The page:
Let’s Encrypt!

I am embarrassed at how late to the game I am on this. SSL has been a staple in web security for years, and I am sad to admit that I have just now finally gotten an SSL on my website. Okay so how easy was it? SUPER EASY! Check out Certbot, and get an SSL on your website for free, today!

How To Network Pentest?

I get asked this question a lot, sometimes by clients, sometimes by friends, but most often times by individuals who really have an interest in network penetration testing. The question is a simple one, but can often times take many forms…

How do I secure my network?

How do I break into a network?

How do I mitigate the risk to my company?

(and my personal favorite:)

How do I hack?

In this post, I am going to take dip into the shallows of network penetration testing, and try to elaborate on the not-so-secret-sauce that is network penetration testing, starting from the beginning, and drifting into the mid to late stages of a network penetration test. Unfortunately, there is no comprehensive checklist for fully completing a network engagement, because every network is a unique and precious snowflake, and until Darpa releases the blow torch they’ve been working on, we’ll have to use our smarts to break stuff. So this brings me to my first topic…

Getting Smart

The first step in being a successful network penetration tester is knowing everything there is to know about everything ever. Sound good? No? Okay, well, then lets start a bit more focused. There are a few basic concepts you can start with in being a successful network penetration tester.

Understanding Networks

A good network pentester is more than the sum of their exploits. Though I don’t have exact numbers for the industry, I can say that a good 90% of my engagements are successful because I identify gaps in business logic or misconfigurations in the systems. For example, knowing that networking equipment should be managed from a different subnet than the user space is key. There may not be a direct exploit there, but taking over a network admin’s machine and accessing networking equipment is far more likely if the management consoles for the equipment are on the same subnet. This is also an indication that the organizations security posture is not nearly as high as it should be. I tend to check for a lot lower hanging fruit when I find this, such as password reuse in systems, lack of 2 factor authentication, and lack of key usage system authentication. This lack of network segmentation is a huge red flag to me, and is actually a great finding for your report. This is just one example, but there are many more out there.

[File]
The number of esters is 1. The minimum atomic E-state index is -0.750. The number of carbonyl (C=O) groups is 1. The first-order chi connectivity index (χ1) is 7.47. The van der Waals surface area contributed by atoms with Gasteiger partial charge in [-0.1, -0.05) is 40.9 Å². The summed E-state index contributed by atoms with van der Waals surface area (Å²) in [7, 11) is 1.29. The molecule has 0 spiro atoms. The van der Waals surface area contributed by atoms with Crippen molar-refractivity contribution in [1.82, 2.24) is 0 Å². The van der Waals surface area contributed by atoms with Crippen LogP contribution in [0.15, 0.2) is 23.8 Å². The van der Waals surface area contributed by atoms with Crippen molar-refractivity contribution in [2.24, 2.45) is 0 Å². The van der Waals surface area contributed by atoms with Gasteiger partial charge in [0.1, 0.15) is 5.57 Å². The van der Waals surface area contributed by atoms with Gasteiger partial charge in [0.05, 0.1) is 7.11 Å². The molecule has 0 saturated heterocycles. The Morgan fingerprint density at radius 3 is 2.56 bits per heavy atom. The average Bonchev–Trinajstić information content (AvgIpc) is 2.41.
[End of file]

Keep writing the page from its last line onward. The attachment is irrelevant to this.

TL;DR – Learn how to properly network.

But Also Exploit

Remember how I said you need to bring more than just sick ‘sploits to a network engagement to be successful? Okay great. But also bring sick ‘sploits. Privilege escalation is much easier with exploits (though finding a misconfigured SUID binary or Windows Scheduled Task is pretty common too). Gaining a foothold into a system using an exploit might not be very obvious or common these days, but you aren’t there to find the common or obvious stuff. Hell, a scanner can do that. The most successful exploits I’ve used have been those that have been identified and released more recently. You might find MS08-067, but its more likely you will find Shellshock. Keep up to date by signing up for the Full Disclosure mailing list, and just keeping up to date with security news in general. /r/netsec is a good place to do so as well.

TL;DR – Also use exploits.

Learn To App Pentest

There exists this strange line in the sand that exists between app pentesters and network pentesters. I dont get it. Maybe its because I was a developer for 5+ years as well as a network/system admin. In any case, you will remove approximately (my estimation, not industry standard) 50% of your attack surface if you disregard applications; especially home brew applications. Internal apps are fantastic resources that are often time custom tailored specifically to give an attacker as much control as necessary in a network. They are (often times) not hardened, not QA’d, thrown together in 5 minutes by some customer service agent who took his first intro to PHP class and wants to make his job easier, have little to no deployment standards, and are not maintained. They also are probably not scanned. You don’t need to be a pro at app pentesting to get good findings. You are not concerned if their cookies are insecurely scoped, or if they are vulnerable to DOM based XSS. You care about file upload points, exposed admin interfaces, services running as root.